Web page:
Handing on Histories

By Sheila Rowbotham


Looking at Class: Film, Television and the Working Class in Britain
Edited by Sheila Rowbotham and Huw Beynon (Rivers Oram Press, 2001)

The Project of Looking at Class

The filmmakers who have contributed to Looking at Class have been revealing, defining and illuminating ideas and aspects of life that have been neglected and excluded from our dominant culture since the early 1960s. Their individual accounts register how the possibilities of presenting images of class have constantly shifted over time, opening in certain areas of the visual media while contracting in others.

Television and film not only reflect but may also participate in and influence social change. The second half of the twentieth century, the period covered by this book, was marked by the decline of the manual working class in the UK and the emergence of a largely service-based economy. Assumptions about regular work and secure jobs have been shattered in the process. Consumption patterns and the lived environment have been transformed and it is no longer possible to ignore either the entry of women into the workforce or to present an homogenised ‘working-class’ experience which excludes racial diversity.

Many of the films discussed in this collection have provided visual markers crystallising shifts and dilemmas during these processes at a time when we have experienced the disturbing manner in which a social critique from the left has been marginalized and eclipsed. By gathering together these interviews, speeches and essays we hope to re-open a dialogue among radicals who participate in and reflect on films and television, regardless of their divergent views and ways of working – just as Marc Karlin, in his Channel 4 documentary Utopias, hoped to seat socialists of different persuasions around one table.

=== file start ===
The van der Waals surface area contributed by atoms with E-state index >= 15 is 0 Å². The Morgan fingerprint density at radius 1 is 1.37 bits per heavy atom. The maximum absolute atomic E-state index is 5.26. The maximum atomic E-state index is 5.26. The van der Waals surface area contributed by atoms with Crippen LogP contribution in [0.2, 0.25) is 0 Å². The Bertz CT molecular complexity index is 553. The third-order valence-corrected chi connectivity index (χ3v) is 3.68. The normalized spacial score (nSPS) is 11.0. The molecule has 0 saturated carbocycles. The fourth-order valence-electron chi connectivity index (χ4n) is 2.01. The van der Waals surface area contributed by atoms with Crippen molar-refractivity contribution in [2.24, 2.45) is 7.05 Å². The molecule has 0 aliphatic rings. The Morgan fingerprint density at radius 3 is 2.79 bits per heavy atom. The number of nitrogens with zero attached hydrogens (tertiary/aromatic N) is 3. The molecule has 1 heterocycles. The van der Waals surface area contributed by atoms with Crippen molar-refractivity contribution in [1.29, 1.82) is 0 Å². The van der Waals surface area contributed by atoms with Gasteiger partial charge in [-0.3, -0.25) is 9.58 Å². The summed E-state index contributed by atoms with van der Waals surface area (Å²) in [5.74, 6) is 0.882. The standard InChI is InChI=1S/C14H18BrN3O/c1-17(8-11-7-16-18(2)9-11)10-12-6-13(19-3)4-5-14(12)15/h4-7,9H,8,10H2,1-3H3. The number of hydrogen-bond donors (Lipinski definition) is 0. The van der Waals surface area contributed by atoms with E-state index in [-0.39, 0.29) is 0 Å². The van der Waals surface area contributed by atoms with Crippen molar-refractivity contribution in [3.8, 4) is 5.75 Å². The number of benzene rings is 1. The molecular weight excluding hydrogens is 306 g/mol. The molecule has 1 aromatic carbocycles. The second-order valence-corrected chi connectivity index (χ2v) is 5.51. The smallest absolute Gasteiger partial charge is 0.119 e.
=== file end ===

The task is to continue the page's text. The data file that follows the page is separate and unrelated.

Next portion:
When I saw Saturday Night and Sunday Morning, I went back to the office and said,"I want a big headline across my review saying BEST BRITISH FILM EVER MADE.” It was extraordinary in its impact and drew crowds back to the cinema. Some of it was because for the first time ever things like abortion and menstruation were mentioned, but it was also because it was based on working-class experience. Sillitoe at that time was writing from the heart of his Nottingham experience – and writing passionately. – Nina Hibbin, film critic for the Daily Worker and the Morning Star

In my experience, making films has been an attempt to try to bring out questions of desire, and these always seem to be located within fantasy, not in realism. Desire – and conflict around desire – is at the heart of cinema, and the cinema I am interested in is the one that takes on these questions…

There is a story behind The Full Monty that it was originally conceived as being largely about black characters… It was Paul Bucknor’s idea, but the deal was that he gave up creative control, though that did not rule him out as having direct involvement in some drafts of the script, which was then passed on to Simon Beaufoy. So then Paul Barber, as Horse, becomes the only black character in the film: The Missing Monty as they call it. It’s a fascinating story which leads us back to the question: what would the film have been if it had been all black leads? Well they could have done so, but you have to consider whether it would have been the darling of the film industry. Would it have been as popular, and would it have performed in the way it did? – Isaac Julien, filmmaker

The representation of the working class was from the outside; from the educated middle class, London- and the Home Counties-biased, and mainly based on second-hand stereotypes rather than on first-hand observation… the posh did the important things in iambic pentameters… the working class were patronised as criminals and comic relief. Or they were to be seen in war films; brave, loyal, chirpy Cockney foils to an heroic officer who always got the girl. And, just like blacks in North America, working-class actresses – they were still called actresses then – did a good line in maids and charladies. – Tony Garnett on working in the 1960s

The issue now is about a very limiting framework and the absence of any sense of history. The question of representation is not just about visibility but also about what is included…

Television now will discuss issues of domestic violence but cut out the history of the feminist politics around it over the last 20 years. The accepted formula is for somebody to speak briefly from a particular political position, which is not examined, or to get an academic who has researched the topic to give an opinion. They tend not to use women who have been active in the women’s movement or working in a refuge; women who might have quite cogent things to say about the issue. There is an implicit feeling that if you are an activist, then you are banging a drum, and that this is illegitimate. Therefore the issues are presented powerfully, yet voyeuristically and horrifically, completely without context. – Gita Sahgal, filmmaker and activist

Sheila Rowbotham is a writer and historian.